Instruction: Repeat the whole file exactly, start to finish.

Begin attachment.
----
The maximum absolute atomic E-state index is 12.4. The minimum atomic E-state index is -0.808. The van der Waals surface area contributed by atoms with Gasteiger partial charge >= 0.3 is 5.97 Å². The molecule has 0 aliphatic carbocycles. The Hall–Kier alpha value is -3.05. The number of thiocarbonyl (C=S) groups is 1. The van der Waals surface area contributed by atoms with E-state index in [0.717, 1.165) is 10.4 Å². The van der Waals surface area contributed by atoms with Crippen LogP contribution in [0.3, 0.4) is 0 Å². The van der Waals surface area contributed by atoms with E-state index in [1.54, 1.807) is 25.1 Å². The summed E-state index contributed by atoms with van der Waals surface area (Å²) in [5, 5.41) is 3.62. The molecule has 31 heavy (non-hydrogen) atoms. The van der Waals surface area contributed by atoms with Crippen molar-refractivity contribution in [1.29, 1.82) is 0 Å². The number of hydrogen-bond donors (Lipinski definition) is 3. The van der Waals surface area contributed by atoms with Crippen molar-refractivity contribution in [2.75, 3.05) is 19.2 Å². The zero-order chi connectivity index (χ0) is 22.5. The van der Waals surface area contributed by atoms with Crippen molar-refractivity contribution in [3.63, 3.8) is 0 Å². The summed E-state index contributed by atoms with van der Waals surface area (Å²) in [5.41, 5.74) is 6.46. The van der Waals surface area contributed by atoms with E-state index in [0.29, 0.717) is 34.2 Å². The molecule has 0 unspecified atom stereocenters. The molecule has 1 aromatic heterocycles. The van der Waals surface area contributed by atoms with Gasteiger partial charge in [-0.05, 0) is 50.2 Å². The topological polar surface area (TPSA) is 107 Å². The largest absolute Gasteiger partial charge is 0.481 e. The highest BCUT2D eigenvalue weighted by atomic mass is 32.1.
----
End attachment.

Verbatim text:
The maximum absolute atomic E-state index is 12.4. The minimum atomic E-state index is -0.808. The van der Waals surface area contributed by atoms with Gasteiger partial charge >= 0.3 is 5.97 Å². The molecule has 0 aliphatic carbocycles. The Hall–Kier alpha value is -3.05. The number of thiocarbonyl (C=S) groups is 1. The van der Waals surface area contributed by atoms with E-state index in [0.717, 1.165) is 10.4 Å². The van der Waals surface area contributed by atoms with Crippen LogP contribution in [0.3, 0.4) is 0 Å². The van der Waals surface area contributed by atoms with E-state index in [1.54, 1.807) is 25.1 Å². The summed E-state index contributed by atoms with van der Waals surface area (Å²) in [5, 5.41) is 3.62. The molecule has 31 heavy (non-hydrogen) atoms. The van der Waals surface area contributed by atoms with Crippen molar-refractivity contribution in [1.29, 1.82) is 0 Å². The number of hydrogen-bond donors (Lipinski definition) is 3. The van der Waals surface area contributed by atoms with Crippen molar-refractivity contribution in [2.75, 3.05) is 19.2 Å². The zero-order chi connectivity index (χ0) is 22.5. The van der Waals surface area contributed by atoms with Crippen molar-refractivity contribution in [3.63, 3.8) is 0 Å². The summed E-state index contributed by atoms with van der Waals surface area (Å²) in [5.41, 5.74) is 6.46. The van der Waals surface area contributed by atoms with E-state index in [0.29, 0.717) is 34.2 Å². The molecule has 0 unspecified atom stereocenters. The molecule has 1 aromatic heterocycles. The van der Waals surface area contributed by atoms with Gasteiger partial charge in [-0.05, 0) is 50.2 Å². The topological polar surface area (TPSA) is 107 Å². The largest absolute Gasteiger partial charge is 0.481 e. The highest BCUT2D eigenvalue weighted by atomic mass is 32.1.